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South Dakota Air and Space Museum

Drove back into Grand Rapid for this museum that we had missed while we were there earlier this month. It's located at the Eglin Air Force base. There is a very neat outdoor display of planes from the past as well as a Titan missile and a couple of other missiles, Mim3 Nike Ajax, and a Minuteman 2. The planes were amazing as they stretched back to the late 40's and have history of what purpose they served on the story boards in front of each plane. Unfortunately the indoor portion of the museum was closed for maintenance so we were not able to check that part out.

After finishing at the museum, since we were in town, we went shopping for food at Walmart as Interior doesn't have much of a grocery store. Fueled up the truck and headed back to the rigs.

From South Dakota Air and Space Museum Website:


Located just east of Rapid City, north of Interstate 90 and outside the main gate at Ellsworth Air Force Base, the South Dakota Air and Space Museum tells the stories of not only past aviation but the future of aerospace. There are many different exhibits, one-of-a-kind artifacts and fun-filled activities that showcase the history of those who risked it all for the innovation of aviation and the science of aerospace. Admission is free. See their Facebook page for current days and hours of operation.

The South Dakota Air & Space Museum boasts an extensive collection of artifacts and documents that capture the distinguished history of Ellsworth Air Force Base, the 44th Strategic Missile Wing, and the 28th Bomb Wing throughout the Cold War. Ellsworth AFB played a crucial role in national defense during this time period with an arsenal that included bombers such as the B-29 Superfortress, B-36 Peacemaker, B-52 Stratofortress, and B-1 Lancer along with Intercontinental Ballistic Missiles including the Titan I and the Minuteman. The museum includes examples of the B-29, B-52, B-1, and both the Titan I and the Minuteman. In addition, the museum offers tours of an intact Minuteman Missile Launch Facility (missile silo) that was used to train maintenance personnel from the 1960s through the 1990s. This silo, which includes an inert training missile, provides visitors a rare opportunity to go inside an underground launch facility and get a feel for what it was like during the years these powerful missiles were on alert defending the nation.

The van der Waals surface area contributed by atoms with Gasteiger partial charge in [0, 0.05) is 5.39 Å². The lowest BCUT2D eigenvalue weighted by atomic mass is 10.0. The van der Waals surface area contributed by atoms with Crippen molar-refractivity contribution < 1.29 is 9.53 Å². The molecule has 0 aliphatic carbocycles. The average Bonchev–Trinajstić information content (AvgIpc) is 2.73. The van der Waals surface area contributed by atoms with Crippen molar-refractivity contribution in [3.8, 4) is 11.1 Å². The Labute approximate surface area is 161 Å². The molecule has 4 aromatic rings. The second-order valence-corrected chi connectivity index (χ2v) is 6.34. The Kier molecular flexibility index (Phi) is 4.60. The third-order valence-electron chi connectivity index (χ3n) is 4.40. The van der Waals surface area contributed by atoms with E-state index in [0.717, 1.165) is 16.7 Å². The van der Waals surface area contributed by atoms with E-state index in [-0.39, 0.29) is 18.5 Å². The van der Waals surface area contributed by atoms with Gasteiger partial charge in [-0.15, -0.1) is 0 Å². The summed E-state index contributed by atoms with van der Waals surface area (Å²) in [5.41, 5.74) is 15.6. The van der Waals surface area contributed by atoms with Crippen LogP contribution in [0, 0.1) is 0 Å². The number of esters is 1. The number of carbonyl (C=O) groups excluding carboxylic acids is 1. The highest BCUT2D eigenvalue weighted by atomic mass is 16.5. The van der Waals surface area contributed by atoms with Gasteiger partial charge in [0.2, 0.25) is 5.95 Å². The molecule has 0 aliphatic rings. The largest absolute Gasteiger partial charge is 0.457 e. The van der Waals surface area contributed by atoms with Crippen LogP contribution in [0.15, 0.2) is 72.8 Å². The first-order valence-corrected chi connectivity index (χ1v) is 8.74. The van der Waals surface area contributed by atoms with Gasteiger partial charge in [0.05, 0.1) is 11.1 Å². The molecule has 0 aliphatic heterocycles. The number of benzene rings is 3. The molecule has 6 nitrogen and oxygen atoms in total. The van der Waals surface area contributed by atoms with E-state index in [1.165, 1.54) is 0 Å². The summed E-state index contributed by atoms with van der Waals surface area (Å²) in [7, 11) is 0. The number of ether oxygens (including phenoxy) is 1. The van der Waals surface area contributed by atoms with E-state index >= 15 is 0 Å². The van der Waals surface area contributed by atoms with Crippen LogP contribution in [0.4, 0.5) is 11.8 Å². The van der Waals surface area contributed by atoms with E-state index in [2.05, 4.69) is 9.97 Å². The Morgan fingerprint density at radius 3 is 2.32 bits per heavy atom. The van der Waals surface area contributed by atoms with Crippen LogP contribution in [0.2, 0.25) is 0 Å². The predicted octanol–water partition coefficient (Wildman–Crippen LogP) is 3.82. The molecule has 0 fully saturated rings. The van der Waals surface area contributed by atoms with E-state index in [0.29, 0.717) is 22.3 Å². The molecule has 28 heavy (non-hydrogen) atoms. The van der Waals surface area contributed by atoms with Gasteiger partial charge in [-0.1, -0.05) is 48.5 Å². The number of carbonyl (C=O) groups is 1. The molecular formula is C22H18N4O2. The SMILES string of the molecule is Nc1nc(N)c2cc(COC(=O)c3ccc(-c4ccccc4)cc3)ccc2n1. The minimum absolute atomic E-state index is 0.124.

The museum also has four large inside galleries of artifacts covering the history and heritage of military and civilian aerospace achievements covering the past century. The museum itself is housed in four aircraft alert hangers in which Air Defense Command fighters sat on alert waiting to engage penetrating Soviet bombers during the height of the Cold War.

The museum is open year round (although the indoor galleries are closed during January and February) and the tours of Ellsworth AFB and the Missile Silo are offered from mid-May through mid-September. Admission to the museum is free, but there is a small charge for the bus tours to the Missile Silo.

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